Associated Materials


Combating Adolescent Tobacco Use in Ghana


  • Tobacco use is rising exponentially among adolescent girls in Ghana, particularly the use of shisha pipes.
  • ideas42 worked to assess the impact and cost-effectiveness of a mass media campaign—developed by Good Business and Now Available Africa—on tobacco use and related norms in Ghana and to determine which interventions and behavioral insights are most important to influence smoking behavior.

The Challenge

Tobacco use is rising exponentially among adolescent girls in Ghana, particularly the use of shisha pipes [1]. There is limited evidence as to what works to prevent tobacco use among this population, and generating rigorous evidence could help illustrate the potential impact of media-based programming on tobacco-related behaviors. Additionally, conducting this evaluation through the lens of behavioral science could elucidate untapped behavioral pathways that could strengthen impact.


Our Approach

With funding from the Bill and Melinda Gates Foundation, we are working to:

  1. Produced an independent assessment of the impact and cost-effectiveness of a mass-media campaign called SKY Girls, designed by the UK-based Good Business and implemented by Now Available Africa. The campaign sought to influence tobacco use and related norms.
  2. Provided insights on the causal pathway of tobacco use, including which interventions and behavioral insights are most important to influence smoking behavior.

We first conducted formative research in the cities of Accra and Kumasi, interviewing teenage girls, their parents, and implementing partners. Our research sought to better understand the physical, social, and psychological contexts underlying tobacco use among Ghanaian girls and to explore the behavioral mechanisms and pathways by which girls are exposed or introduced to tobacco. 

We then identified key influencers within teenage girls’ context, including parents and male partners who influence both their perceptions of tobacco use and the opportunities they have to smoke. We found that girls with different social circles and contexts trigger opposing perceptions of the acceptability of tobacco use, with girls in very low or very high socioeconomic circumstances more likely to smoke—and to have friends who smoke—compared to their middle-class peers. 

Based on these insights, we conducted a cluster randomized controlled trial (RCT) in two regions in Ghana to assess the impact of the SKY Girls campaign on tobacco use and associated intermediate outcomes, including self-efficacy, use of refusal skills, and perceptions of tobacco users. The study included a panel survey of 9,000 adolescent girls over 12 months and incorporated responsive feedback mechanisms to provide implementers with actionable insights to boost the reach and engagement with their programming and to contextualize the study data.



Reflecting on our experience as external evaluators, we have identified several insights and opportunities to enhance learning from rigorous impact evaluations:

  • A behaviorally-enhanced theory of change aids evaluation design and programmatic decision-making. A theory of change often frames an evaluation by providing a coherent narrative for how a program’s activities are expected to generate impact. Insights from behavioral science can enrich theories of change and elucidate why and how programs generate results, as well as to consider external mechanisms and evidence-based pathways that may be relevant to the outcome but that may not have been conceived as in the purview of the program. A more detailed account of our learnings can be found in the X.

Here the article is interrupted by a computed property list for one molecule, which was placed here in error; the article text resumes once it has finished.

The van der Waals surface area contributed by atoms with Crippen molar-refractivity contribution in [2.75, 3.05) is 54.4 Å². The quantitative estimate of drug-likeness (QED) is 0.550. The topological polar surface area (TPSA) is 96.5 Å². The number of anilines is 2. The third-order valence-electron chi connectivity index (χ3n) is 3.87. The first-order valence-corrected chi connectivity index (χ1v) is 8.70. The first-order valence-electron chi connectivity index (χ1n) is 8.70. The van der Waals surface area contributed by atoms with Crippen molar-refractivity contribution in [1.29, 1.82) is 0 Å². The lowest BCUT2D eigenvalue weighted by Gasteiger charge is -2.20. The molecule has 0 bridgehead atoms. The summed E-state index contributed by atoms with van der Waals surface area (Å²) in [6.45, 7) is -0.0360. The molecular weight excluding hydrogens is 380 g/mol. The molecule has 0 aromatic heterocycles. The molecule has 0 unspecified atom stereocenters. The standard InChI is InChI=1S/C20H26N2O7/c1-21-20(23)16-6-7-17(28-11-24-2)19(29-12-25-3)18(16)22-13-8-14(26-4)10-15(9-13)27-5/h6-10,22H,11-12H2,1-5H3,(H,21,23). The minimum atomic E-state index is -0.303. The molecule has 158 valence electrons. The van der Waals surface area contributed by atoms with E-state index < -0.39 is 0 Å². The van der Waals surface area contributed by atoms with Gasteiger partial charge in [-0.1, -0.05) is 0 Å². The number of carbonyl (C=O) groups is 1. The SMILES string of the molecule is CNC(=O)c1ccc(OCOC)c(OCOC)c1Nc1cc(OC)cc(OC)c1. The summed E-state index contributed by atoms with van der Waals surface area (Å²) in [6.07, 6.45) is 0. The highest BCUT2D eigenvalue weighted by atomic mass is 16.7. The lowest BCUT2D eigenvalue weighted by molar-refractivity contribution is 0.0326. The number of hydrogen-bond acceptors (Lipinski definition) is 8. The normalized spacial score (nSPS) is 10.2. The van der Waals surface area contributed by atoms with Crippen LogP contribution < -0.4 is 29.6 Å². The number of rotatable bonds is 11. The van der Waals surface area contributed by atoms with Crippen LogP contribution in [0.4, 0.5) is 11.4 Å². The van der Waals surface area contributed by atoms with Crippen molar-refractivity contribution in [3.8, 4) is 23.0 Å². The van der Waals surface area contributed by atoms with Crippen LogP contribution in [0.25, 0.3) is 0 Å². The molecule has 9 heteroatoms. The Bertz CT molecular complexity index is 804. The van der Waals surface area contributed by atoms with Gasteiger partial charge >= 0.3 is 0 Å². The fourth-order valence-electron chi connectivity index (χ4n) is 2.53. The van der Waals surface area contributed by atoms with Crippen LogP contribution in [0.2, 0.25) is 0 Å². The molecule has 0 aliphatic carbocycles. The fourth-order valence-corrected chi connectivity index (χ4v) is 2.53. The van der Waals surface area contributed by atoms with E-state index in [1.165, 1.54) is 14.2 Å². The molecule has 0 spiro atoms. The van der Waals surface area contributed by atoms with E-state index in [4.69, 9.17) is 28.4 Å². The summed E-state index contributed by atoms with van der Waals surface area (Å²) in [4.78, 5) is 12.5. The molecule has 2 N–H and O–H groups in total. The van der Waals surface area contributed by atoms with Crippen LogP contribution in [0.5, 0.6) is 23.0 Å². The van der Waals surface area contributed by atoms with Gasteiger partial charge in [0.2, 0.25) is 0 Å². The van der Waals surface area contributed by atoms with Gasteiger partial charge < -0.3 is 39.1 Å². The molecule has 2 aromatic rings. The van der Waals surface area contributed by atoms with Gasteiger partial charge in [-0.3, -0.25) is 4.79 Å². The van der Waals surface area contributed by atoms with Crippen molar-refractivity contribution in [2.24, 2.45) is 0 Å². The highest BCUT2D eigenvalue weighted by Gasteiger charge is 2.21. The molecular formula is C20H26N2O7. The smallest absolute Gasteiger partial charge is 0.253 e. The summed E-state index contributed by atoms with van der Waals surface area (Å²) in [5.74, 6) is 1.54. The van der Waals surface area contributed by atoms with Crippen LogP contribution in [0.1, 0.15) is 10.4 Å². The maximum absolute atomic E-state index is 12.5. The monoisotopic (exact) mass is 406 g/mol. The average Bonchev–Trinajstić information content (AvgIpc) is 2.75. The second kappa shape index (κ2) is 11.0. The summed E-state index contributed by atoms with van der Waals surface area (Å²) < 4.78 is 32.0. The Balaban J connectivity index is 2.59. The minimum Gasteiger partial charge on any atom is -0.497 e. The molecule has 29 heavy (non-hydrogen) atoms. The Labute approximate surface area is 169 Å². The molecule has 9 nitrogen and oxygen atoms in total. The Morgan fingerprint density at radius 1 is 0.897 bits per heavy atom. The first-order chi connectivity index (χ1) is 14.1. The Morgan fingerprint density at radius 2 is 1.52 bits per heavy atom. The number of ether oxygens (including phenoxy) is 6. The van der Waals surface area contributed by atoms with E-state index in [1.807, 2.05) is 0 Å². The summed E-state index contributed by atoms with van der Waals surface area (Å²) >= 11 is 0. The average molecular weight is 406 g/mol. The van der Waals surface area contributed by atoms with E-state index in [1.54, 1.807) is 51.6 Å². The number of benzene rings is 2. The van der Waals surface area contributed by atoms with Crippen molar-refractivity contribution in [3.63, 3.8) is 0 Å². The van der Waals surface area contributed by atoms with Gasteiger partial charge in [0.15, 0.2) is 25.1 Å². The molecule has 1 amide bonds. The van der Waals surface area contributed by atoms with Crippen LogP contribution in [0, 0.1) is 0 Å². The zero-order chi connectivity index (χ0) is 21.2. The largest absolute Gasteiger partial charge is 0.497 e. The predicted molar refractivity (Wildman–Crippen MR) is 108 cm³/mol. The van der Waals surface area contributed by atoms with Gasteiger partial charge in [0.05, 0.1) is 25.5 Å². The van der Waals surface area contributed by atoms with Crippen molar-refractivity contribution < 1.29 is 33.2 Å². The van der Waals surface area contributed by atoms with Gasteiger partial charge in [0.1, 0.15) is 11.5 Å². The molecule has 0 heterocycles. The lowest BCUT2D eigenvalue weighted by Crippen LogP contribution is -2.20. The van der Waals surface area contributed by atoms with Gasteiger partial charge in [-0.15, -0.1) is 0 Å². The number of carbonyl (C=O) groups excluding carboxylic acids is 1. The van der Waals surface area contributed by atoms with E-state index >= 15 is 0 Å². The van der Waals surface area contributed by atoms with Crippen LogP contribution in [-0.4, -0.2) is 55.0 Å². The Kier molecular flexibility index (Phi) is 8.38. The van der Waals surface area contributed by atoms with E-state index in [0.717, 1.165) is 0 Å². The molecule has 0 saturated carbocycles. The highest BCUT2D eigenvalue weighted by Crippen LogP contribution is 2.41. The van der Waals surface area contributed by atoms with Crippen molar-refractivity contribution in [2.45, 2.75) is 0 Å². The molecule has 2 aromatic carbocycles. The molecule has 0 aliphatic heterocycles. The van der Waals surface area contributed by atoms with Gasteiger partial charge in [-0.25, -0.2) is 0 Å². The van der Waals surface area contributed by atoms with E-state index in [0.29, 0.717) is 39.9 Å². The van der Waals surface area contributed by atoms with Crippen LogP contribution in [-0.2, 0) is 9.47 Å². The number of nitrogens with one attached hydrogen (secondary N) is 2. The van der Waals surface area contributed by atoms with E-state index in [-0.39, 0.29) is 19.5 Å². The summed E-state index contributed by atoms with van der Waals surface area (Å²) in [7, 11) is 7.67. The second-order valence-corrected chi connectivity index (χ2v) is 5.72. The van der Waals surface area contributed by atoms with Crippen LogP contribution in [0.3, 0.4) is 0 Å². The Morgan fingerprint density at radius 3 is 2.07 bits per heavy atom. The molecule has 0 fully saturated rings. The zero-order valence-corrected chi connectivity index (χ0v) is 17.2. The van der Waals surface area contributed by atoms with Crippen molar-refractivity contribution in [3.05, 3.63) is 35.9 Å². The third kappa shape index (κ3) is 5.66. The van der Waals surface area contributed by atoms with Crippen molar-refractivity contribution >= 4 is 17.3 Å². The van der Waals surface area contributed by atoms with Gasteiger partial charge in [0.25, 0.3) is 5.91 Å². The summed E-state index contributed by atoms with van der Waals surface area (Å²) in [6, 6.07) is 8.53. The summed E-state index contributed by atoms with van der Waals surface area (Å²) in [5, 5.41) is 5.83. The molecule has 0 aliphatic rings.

• Actionable, responsive feedback is important to implementers but context matters for choice of mechanism. Rigorous impact evaluations are essential to determining program effectiveness, yet they may not provide the feedback necessary for informing real-time decision-making and course corrections to maximize programmatic impact. Capturing feedback that’s both quick and valuable can be a delicate balance. Digital channels initially seemed promising given our young, urban population of interest, but we concluded that digital methods came with too many trade-offs. Ultimately, we chose another approach to help implementers boost engagement.
  • Rigorous data collection provides opportunities for novel applications of data science to produce behavioral insights. As part of our secondary objective to provide behavioral insights on the pathways influencing smoking behavior, we sought to leverage the data collected for the evaluation to identify the most important variables for predicting initiation of smoking using machine learning (ML) techniques. We found considerable overlap between our formative research findings and the results of the ML analysis. A full write-up of these results is forthcoming.



Rigorous impact evaluations offer a powerful approach to guide the direction and scaling of social impact programs, but they often do not yield the valuable and actionable feedback program implementers need. Behavioral science is at the forefront of promising creative paths to better measurement, evaluation, and adaptive learning, and can help to make the findings of evaluations more actionable for implementers to improve programming and optimize impact.

Interested in our work applying behavioral science to global health? Email or get in touch on X @ideas42 to join the conversation.

[1] Logo, D. D., Kyei-Faried, S., Oppong, F. B., Ae-Ngibise, K. A., Ansong, J., Amenyaglo, S. … Owusu-Dabo, E. (2020). Waterpipe use among the youth in Ghana: Lessons from the Global Youth Tobacco Survey (GYTS) 2017. Tobacco Induced Diseases, 18(May), 47.